With the far-right’s witch-hunt spilling onto mainstream media, Schofield resigned from This Morning on May 20, saying, “I understand that ITV has decided the current situation can’t go on, and I want to do what I can to protect the show that I love.” On May 26, he resigned from ITV, apologising for having lied about his affair with a 20-year-old showrunner, a relationship he described as “consensual” and “unwise but not illegal.”

The BBC’s “investigative journalism”

The media flaying of Schofield reached its nadir last Friday with an extended interview on the BBC. Schofield, looking broken, his initial words barely audible, told Media Editor Amol Rajan that he had chosen to speak, “Because there is an innocent person here who didn’t do anything wrong. Who is vulnerable and probably feels like I do.”

BBC's Amol Rajan (right) interviews Phillip Schofield [Photo: screenshot of BBC iplayer/Phillip Schofield: The Interview]

Schofield refuted accusations he had groomed the showrunner from childhood, explaining he had followed the 15-year-old on Twitter at a friend’s request after visiting the school. Aged 19, the young man had contacted Schofield to ask for help finding work experience, later securing a job as a showrunner on his own merits, “I’m best friends with the people who got me into television, and I’ve always believed in paying it forward”.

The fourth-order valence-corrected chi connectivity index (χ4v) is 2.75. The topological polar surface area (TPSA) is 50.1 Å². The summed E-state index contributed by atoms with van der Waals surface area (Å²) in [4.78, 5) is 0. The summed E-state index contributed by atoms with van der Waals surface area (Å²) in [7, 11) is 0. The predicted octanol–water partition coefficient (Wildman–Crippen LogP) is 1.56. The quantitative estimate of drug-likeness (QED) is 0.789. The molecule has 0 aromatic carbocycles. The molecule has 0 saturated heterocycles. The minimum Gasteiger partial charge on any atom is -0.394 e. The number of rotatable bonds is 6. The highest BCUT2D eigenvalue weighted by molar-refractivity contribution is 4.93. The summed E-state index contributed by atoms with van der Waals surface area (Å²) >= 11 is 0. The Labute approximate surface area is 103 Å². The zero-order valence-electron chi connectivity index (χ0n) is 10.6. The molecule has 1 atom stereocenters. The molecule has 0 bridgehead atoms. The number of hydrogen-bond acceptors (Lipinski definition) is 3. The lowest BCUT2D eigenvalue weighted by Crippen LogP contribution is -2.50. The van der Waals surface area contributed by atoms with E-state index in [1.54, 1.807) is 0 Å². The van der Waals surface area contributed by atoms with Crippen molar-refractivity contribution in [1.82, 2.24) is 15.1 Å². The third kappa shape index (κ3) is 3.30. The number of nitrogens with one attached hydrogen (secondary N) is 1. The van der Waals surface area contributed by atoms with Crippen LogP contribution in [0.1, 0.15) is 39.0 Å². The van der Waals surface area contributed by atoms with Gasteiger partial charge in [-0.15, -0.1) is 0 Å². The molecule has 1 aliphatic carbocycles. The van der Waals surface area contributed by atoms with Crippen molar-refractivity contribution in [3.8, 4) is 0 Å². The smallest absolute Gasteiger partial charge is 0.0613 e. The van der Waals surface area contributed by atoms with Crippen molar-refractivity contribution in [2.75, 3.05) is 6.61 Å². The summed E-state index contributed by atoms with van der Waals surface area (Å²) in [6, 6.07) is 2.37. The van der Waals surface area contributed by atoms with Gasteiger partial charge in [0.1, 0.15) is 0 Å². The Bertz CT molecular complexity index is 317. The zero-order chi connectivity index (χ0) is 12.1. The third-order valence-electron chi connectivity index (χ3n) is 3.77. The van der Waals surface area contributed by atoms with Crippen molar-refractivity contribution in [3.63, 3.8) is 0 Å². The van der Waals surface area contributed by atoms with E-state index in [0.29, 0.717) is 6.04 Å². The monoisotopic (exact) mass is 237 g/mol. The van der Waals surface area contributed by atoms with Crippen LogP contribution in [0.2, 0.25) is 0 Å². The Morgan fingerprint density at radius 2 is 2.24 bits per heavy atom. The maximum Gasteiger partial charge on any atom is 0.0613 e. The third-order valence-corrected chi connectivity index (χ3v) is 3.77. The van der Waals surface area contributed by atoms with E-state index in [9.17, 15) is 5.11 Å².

A brief sexual relationship began several months later, with Schofield telling Rajan, “I know it’s unforgivable, but we weren’t boyfriends; we weren’t in a relationship. I was really in a mess with my own sexuality at the time, and it just happened.” Rajan extracted dozens of painfully gratuitous apologies from Schofield throughout the 43-minute interview. 

Rajan, a former editor of the Independent, approached his assignment with nauseating sanctimony. His interrogation featured questions such as: “When you met him in person, was there a little moment of sexual attraction?”; “When did you know you were gay?” and “Do you mind me asking if that was your first gay relationship, or have you had gay flings or sexual experiences before?” The appropriate response to these questions is “None of your business”.

In 2023, the BBC offers a forensic investigation of the private lives of daytime television celebrities. But when reporting Britain’s role in NATO’s proxy war in Ukraine, which threatens any day to escalate into World War III, the state broadcaster is prostrate, serving unadulterated propaganda from the Ministry of Defence, the CIA and the Pentagon.